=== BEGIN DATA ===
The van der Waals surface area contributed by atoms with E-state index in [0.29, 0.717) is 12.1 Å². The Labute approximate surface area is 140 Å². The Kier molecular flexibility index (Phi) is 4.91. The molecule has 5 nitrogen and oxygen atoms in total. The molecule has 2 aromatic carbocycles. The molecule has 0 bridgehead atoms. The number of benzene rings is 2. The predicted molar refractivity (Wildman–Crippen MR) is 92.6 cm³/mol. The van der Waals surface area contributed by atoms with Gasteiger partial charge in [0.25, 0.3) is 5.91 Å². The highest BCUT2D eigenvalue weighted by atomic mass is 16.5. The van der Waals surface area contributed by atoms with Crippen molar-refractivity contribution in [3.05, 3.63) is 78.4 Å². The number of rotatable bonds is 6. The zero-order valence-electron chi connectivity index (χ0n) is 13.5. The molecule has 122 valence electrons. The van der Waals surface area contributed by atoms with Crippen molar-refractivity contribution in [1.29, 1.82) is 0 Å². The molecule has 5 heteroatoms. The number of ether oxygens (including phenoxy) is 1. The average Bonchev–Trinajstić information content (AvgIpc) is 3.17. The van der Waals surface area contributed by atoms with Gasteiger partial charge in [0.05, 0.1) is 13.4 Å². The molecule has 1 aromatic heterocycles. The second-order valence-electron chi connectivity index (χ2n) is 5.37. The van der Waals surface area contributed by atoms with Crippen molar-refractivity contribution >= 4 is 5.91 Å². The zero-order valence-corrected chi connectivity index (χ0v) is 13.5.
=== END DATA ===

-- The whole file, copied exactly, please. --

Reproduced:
The van der Waals surface area contributed by atoms with E-state index in [0.29, 0.717) is 12.1 Å². The Labute approximate surface area is 140 Å². The Kier molecular flexibility index (Phi) is 4.91. The molecule has 5 nitrogen and oxygen atoms in total. The molecule has 2 aromatic carbocycles. The molecule has 0 bridgehead atoms. The number of benzene rings is 2. The predicted molar refractivity (Wildman–Crippen MR) is 92.6 cm³/mol. The van der Waals surface area contributed by atoms with Gasteiger partial charge in [0.25, 0.3) is 5.91 Å². The highest BCUT2D eigenvalue weighted by atomic mass is 16.5. The van der Waals surface area contributed by atoms with Crippen molar-refractivity contribution in [3.05, 3.63) is 78.4 Å². The number of rotatable bonds is 6. The zero-order valence-electron chi connectivity index (χ0n) is 13.5. The molecule has 122 valence electrons. The van der Waals surface area contributed by atoms with Crippen molar-refractivity contribution in [1.29, 1.82) is 0 Å². The molecule has 5 heteroatoms. The number of ether oxygens (including phenoxy) is 1. The average Bonchev–Trinajstić information content (AvgIpc) is 3.17. The van der Waals surface area contributed by atoms with Gasteiger partial charge in [0.05, 0.1) is 13.4 Å². The molecule has 1 aromatic heterocycles. The second-order valence-electron chi connectivity index (χ2n) is 5.37. The van der Waals surface area contributed by atoms with Crippen molar-refractivity contribution >= 4 is 5.91 Å². The zero-order valence-corrected chi connectivity index (χ0v) is 13.5.